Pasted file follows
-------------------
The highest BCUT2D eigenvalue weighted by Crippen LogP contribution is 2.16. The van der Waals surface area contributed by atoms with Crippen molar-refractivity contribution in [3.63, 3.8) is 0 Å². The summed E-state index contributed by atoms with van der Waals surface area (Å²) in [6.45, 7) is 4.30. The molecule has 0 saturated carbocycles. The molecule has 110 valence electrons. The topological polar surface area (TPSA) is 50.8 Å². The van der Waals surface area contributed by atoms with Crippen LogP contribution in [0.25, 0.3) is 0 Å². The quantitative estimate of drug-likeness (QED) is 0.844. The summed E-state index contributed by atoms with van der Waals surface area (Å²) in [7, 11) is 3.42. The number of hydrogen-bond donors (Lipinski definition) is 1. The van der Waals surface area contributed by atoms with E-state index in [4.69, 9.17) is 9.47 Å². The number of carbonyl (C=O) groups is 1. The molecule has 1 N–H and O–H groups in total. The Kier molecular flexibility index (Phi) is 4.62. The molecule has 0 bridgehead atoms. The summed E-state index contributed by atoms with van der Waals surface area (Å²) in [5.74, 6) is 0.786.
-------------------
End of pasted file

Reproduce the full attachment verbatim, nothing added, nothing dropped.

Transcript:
The highest BCUT2D eigenvalue weighted by Crippen LogP contribution is 2.16. The van der Waals surface area contributed by atoms with Crippen molar-refractivity contribution in [3.63, 3.8) is 0 Å². The summed E-state index contributed by atoms with van der Waals surface area (Å²) in [6.45, 7) is 4.30. The molecule has 0 saturated carbocycles. The molecule has 110 valence electrons. The topological polar surface area (TPSA) is 50.8 Å². The van der Waals surface area contributed by atoms with Crippen LogP contribution in [0.25, 0.3) is 0 Å². The quantitative estimate of drug-likeness (QED) is 0.844. The summed E-state index contributed by atoms with van der Waals surface area (Å²) in [7, 11) is 3.42. The number of hydrogen-bond donors (Lipinski definition) is 1. The van der Waals surface area contributed by atoms with E-state index in [4.69, 9.17) is 9.47 Å². The number of carbonyl (C=O) groups is 1. The molecule has 1 N–H and O–H groups in total. The Kier molecular flexibility index (Phi) is 4.62. The molecule has 0 bridgehead atoms. The summed E-state index contributed by atoms with van der Waals surface area (Å²) in [5.74, 6) is 0.786.